The U.S. real estate recovery that's gained strength this year faces a setback from flooding and property damage inflicted by megastorm Sandy, the biggest tropical gale to hit the Atlantic seaboard.
Estimates for damages in the entire storm zone may be $20 billion with $88 billion in homes in danger of storm damage. In New York it was estimated $35.1 billion in real estate was in harm's way.
The storm battered homes in Eastern coastal states that account for about one out of every five U.S. real estate sales and threatened inland areas with flooding and blackouts. Lenders put transactions on hold and companies like Coastline Realty in Cape May, N.J., pulled in their for-sale signs to prevent the wind from turning them into projectiles.
"We'll definitely see lower numbers in new sales and new applications," said Mortgage Bankers Association president David Stevens. "We do expect to see lenders put a freeze on properties across the northeast on the shoreline until they can be inspected and assessed for damages."
Sandy, 1,000 miles wide, prompted warnings of life-threatening storm surges from Virginia to Massachusetts, emptied the streets of the nation's largest cities, paralyzed mass-transit systems and lashed the area with gales, rain and even snow.
Losses may total as much as $20 billion, with $5 billion to $10 billion of that insured, according to Eqecat Inc., an Oakland, Calif.-based provider of catastrophic risk models.
Almost $88 billion of homes in seven states are at risk of damage, according to a report by CoreLogic Inc., a mortgage software and data firm in Irvine, Calif. New York has $35.1 billion of property in harm's way, New Jersey has $22.6 billion, Virginia has $11.3 billion, and Massachusetts has $7.8 billion. Maryland, Delaware and Pennsylvania have a combined $11 billion of property at risk, CoreLogic said.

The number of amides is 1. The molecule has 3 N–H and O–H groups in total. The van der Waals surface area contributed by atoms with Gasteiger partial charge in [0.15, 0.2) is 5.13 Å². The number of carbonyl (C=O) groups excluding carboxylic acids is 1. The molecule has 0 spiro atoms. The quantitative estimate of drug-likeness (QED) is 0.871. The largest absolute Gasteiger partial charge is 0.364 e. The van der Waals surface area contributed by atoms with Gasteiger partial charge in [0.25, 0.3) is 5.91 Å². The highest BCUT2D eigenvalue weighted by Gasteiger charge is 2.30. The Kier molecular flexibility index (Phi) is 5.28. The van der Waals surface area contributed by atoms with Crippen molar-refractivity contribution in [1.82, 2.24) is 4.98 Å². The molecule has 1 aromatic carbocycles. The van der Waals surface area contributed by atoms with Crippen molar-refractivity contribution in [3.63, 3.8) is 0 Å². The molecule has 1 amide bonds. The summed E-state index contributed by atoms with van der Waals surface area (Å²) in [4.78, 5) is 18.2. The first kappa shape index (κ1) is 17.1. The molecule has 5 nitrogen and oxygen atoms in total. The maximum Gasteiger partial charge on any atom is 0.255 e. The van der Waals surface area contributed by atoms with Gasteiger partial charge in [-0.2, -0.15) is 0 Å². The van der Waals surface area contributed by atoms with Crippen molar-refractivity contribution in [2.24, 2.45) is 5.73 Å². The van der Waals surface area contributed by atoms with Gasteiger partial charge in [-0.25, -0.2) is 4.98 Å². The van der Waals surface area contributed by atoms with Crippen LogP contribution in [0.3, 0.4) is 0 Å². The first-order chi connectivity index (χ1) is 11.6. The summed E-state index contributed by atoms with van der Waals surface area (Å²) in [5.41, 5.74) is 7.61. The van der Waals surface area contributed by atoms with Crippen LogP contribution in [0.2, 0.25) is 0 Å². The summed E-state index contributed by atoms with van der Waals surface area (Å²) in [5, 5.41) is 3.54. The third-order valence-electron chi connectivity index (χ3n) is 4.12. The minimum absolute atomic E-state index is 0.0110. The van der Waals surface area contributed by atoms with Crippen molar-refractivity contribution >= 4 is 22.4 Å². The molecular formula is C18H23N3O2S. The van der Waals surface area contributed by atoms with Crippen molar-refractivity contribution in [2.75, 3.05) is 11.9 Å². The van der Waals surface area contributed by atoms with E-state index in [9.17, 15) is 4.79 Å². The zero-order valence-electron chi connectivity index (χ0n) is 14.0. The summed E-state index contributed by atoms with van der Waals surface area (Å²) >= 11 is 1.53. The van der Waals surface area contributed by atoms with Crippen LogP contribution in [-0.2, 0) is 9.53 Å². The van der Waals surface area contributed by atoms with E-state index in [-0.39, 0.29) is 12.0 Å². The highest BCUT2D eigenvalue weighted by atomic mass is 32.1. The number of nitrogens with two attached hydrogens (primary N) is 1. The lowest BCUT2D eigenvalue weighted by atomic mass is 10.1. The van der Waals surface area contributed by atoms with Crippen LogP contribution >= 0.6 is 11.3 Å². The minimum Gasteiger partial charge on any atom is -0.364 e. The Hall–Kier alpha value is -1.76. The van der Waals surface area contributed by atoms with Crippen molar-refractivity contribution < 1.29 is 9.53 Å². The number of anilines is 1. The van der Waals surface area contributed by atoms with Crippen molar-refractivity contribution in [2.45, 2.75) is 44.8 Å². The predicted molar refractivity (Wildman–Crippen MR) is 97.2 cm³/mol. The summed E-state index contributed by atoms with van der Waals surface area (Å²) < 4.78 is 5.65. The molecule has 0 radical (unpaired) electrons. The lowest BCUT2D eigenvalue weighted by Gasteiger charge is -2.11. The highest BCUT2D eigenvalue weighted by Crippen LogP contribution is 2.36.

The storm may also adversely impact commercial properties and securities linked to their debt. New York accounts for 13.2 percent of property loans contained in commercial-mortgage bonds, according to Standard & Poor's. Loans in Virginia make up 4 percent of deals, while mortgages in Pennsylvania account for 3.4 percent, S&P said yesterday in a note to clients. Debt on New Jersey properties accounts for 3.1 percent of outstanding bonds.
"Given the magnitude of the storm there will be some impact on performance but more so on smaller properties, to the extent there is structural damage to the property and they require significant capital expenditures," said Deutsche Bank AG debt analyst Harris Trifon. It won't lead to any significant increase in delinquencies, he said, because most properties should have adequate insurance.
Still, the storm, which forced cancellations of U.S. stock trading and fixed-income markets, means Wall Street also had to put on hold about $3 billion of commercial mortgage bond sales that included loans to shopping malls, hotels and office buildings.
The U.S. housing market has been recovering this year. Median sales prices rose to $188,800, up 11 percent over a year earlier, according to the National Association of Realtors. Home sales reached an annualized pace of 4.75 million in September, up 11 percent from a year ago.
Pending home sales edged up in September for the 17th consecutive month on a year-over-year basis.